The scrubbing water is preferably maintained at a temperature corresponding to the temperature at which the contaminated steam is saturated with water at the pressure at which the contaminated steam is introduced into the scrubber. For example, when the contaminated steam is introduced into the scrubber at a pressure of about 35 psig, the scrubbing water is introduced into the interior of the body 12 at a temperature of about 140° C.
The contaminated steam enters body 12 through vapor inlet 22 and generally passes upward through the interior of the body 12. Although the steam can contain various contaminants, depending upon the source of the steam, it generally contains entrained chloride ions generally in the form of alkali and alkaline earth salts selected from the group consisting of calcium chloride, sodium chloride, calcium carbonate, calcium sulfate, potassium chloride, lithium chloride, and magnesium chloride. The contaminated steam can also contain a number of vaporized compounds, such as, gaseous hydrogen chloride.
Preferably, the contaminated steam to be scrubbed is superheated steam generated during the evaporation of an aqueous solution of calcium chloride. Consequently, the contaminated steam entering the body 12 is generally at the temperature and pressure at which the particular aqueous solution of calcium chloride boils.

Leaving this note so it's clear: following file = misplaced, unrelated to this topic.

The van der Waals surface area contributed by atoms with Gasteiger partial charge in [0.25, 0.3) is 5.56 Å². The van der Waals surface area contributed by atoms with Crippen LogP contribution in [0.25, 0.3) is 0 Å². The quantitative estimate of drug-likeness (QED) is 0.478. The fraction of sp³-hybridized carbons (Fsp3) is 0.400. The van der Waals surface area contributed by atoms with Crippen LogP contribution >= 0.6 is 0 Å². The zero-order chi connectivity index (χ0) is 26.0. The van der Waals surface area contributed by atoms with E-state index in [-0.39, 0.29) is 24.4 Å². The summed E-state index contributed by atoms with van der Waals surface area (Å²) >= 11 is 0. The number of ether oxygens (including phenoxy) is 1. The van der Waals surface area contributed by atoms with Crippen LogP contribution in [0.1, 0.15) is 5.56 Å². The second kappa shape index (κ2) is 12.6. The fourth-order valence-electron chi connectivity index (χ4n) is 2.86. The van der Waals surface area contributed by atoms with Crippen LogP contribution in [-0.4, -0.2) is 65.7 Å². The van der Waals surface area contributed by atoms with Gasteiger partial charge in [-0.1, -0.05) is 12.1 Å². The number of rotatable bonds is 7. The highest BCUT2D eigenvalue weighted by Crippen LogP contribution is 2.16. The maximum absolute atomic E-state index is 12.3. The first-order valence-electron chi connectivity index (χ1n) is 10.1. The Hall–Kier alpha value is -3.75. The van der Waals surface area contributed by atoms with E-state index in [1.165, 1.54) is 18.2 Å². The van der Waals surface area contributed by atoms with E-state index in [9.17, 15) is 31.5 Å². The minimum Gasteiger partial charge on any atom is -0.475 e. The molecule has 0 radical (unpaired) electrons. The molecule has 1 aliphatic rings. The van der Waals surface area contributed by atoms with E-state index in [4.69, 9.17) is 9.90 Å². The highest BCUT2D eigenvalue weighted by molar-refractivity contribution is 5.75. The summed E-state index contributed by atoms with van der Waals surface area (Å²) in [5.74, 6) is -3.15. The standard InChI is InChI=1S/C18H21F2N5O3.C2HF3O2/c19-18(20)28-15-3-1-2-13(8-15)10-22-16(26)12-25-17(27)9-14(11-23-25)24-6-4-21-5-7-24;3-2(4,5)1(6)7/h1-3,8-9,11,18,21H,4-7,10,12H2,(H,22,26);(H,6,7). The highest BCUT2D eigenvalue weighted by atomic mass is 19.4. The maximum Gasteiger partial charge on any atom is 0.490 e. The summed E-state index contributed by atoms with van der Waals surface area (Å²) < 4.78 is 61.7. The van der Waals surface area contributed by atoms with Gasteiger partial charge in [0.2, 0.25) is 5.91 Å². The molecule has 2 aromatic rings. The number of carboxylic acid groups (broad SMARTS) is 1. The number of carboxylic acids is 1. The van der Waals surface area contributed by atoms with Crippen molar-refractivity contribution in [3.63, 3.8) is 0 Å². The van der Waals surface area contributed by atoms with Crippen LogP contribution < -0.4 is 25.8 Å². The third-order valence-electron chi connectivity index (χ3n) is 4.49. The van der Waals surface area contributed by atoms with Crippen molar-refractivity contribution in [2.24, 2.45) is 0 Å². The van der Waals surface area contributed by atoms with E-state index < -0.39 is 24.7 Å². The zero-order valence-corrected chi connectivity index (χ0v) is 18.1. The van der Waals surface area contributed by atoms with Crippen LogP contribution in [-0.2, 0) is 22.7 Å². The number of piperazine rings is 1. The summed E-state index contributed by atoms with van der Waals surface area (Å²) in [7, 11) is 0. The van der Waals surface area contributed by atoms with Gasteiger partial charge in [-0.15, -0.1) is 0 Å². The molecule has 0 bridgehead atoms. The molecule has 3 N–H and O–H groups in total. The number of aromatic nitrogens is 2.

The contaminated steam is passed into the scrubber 10 at a steam velocity sufficient to carry the steam through the scrubbing liquid in the body 12 and out the vapor outlet 24. Velocities up to about 3000 feet per minute have been found to give satisfactory contaminant removal and are preferred. However, variable steam velocities greater than 0 ft/min but below "flooded" condition can be used without reducing the efficiency of contaminate removal. "Flooded" condition in this context refers to the situation wherein vapor flowing at high rates countercurrent to a liquid in a vertical tube causes the liquid to surge in the tube, thus entraining considerable amounts of liquid in the vapor.